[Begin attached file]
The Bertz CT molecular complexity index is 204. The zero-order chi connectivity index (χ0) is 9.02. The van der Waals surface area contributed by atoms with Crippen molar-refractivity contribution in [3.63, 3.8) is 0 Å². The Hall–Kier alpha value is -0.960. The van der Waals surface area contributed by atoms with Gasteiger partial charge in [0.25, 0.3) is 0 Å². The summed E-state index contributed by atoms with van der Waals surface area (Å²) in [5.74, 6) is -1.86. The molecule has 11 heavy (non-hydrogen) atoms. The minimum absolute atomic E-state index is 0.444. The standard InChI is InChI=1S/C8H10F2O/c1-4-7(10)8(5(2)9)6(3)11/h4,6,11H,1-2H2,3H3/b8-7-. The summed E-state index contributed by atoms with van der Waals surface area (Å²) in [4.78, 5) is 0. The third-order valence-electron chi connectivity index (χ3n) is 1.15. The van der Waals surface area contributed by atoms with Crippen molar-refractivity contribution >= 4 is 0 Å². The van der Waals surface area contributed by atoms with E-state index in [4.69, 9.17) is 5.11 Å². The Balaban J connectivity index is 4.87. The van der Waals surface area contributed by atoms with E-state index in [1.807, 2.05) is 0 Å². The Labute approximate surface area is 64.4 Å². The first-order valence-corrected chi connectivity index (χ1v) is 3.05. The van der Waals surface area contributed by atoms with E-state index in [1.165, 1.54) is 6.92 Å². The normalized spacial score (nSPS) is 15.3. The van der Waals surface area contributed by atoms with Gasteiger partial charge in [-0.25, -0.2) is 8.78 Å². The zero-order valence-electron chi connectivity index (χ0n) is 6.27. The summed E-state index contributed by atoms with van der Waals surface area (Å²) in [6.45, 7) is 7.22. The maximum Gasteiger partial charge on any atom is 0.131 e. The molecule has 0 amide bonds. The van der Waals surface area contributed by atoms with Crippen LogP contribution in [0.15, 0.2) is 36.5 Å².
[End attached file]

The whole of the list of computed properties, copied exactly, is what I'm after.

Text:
The Bertz CT molecular complexity index is 204. The zero-order chi connectivity index (χ0) is 9.02. The van der Waals surface area contributed by atoms with Crippen molar-refractivity contribution in [3.63, 3.8) is 0 Å². The Hall–Kier alpha value is -0.960. The van der Waals surface area contributed by atoms with Gasteiger partial charge in [0.25, 0.3) is 0 Å². The summed E-state index contributed by atoms with van der Waals surface area (Å²) in [5.74, 6) is -1.86. The molecule has 11 heavy (non-hydrogen) atoms. The minimum absolute atomic E-state index is 0.444. The standard InChI is InChI=1S/C8H10F2O/c1-4-7(10)8(5(2)9)6(3)11/h4,6,11H,1-2H2,3H3/b8-7-. The summed E-state index contributed by atoms with van der Waals surface area (Å²) in [4.78, 5) is 0. The third-order valence-electron chi connectivity index (χ3n) is 1.15. The van der Waals surface area contributed by atoms with Crippen molar-refractivity contribution >= 4 is 0 Å². The van der Waals surface area contributed by atoms with E-state index in [4.69, 9.17) is 5.11 Å². The Balaban J connectivity index is 4.87. The van der Waals surface area contributed by atoms with E-state index in [1.807, 2.05) is 0 Å². The Labute approximate surface area is 64.4 Å². The first-order valence-corrected chi connectivity index (χ1v) is 3.05. The van der Waals surface area contributed by atoms with E-state index in [1.165, 1.54) is 6.92 Å². The normalized spacial score (nSPS) is 15.3. The van der Waals surface area contributed by atoms with Gasteiger partial charge in [-0.25, -0.2) is 8.78 Å². The zero-order valence-electron chi connectivity index (χ0n) is 6.27. The summed E-state index contributed by atoms with van der Waals surface area (Å²) in [6.45, 7) is 7.22. The maximum Gasteiger partial charge on any atom is 0.131 e. The molecule has 0 amide bonds. The van der Waals surface area contributed by atoms with Crippen LogP contribution in [0.15, 0.2) is 36.5 Å².